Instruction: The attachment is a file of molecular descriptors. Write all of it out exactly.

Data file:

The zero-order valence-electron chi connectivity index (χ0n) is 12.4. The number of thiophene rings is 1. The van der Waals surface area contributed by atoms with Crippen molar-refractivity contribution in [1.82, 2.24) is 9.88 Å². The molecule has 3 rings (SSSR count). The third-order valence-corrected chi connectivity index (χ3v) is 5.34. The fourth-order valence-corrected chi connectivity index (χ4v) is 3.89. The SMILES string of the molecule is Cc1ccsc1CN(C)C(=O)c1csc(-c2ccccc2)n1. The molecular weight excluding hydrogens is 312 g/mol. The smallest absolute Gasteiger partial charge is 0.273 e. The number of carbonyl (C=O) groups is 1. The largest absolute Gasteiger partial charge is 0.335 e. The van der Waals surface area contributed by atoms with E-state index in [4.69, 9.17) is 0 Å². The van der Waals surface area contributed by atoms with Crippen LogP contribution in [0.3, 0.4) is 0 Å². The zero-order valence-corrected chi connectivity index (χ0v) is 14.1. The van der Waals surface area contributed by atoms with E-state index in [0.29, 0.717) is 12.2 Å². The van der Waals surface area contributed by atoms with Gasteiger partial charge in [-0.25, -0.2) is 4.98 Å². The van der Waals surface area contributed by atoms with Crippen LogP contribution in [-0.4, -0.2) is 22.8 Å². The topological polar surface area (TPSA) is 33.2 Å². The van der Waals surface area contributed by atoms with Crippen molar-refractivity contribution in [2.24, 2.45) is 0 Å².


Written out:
The zero-order valence-electron chi connectivity index (χ0n) is 12.4. The number of thiophene rings is 1. The van der Waals surface area contributed by atoms with Crippen molar-refractivity contribution in [1.82, 2.24) is 9.88 Å². The molecule has 3 rings (SSSR count). The third-order valence-corrected chi connectivity index (χ3v) is 5.34. The fourth-order valence-corrected chi connectivity index (χ4v) is 3.89. The SMILES string of the molecule is Cc1ccsc1CN(C)C(=O)c1csc(-c2ccccc2)n1. The molecular weight excluding hydrogens is 312 g/mol. The smallest absolute Gasteiger partial charge is 0.273 e. The number of carbonyl (C=O) groups is 1. The largest absolute Gasteiger partial charge is 0.335 e. The van der Waals surface area contributed by atoms with E-state index in [4.69, 9.17) is 0 Å². The van der Waals surface area contributed by atoms with Crippen LogP contribution in [0.3, 0.4) is 0 Å². The zero-order valence-corrected chi connectivity index (χ0v) is 14.1. The van der Waals surface area contributed by atoms with E-state index in [0.29, 0.717) is 12.2 Å². The van der Waals surface area contributed by atoms with Gasteiger partial charge in [-0.25, -0.2) is 4.98 Å². The van der Waals surface area contributed by atoms with Crippen LogP contribution in [-0.4, -0.2) is 22.8 Å². The topological polar surface area (TPSA) is 33.2 Å². The van der Waals surface area contributed by atoms with Crippen molar-refractivity contribution in [2.24, 2.45) is 0 Å².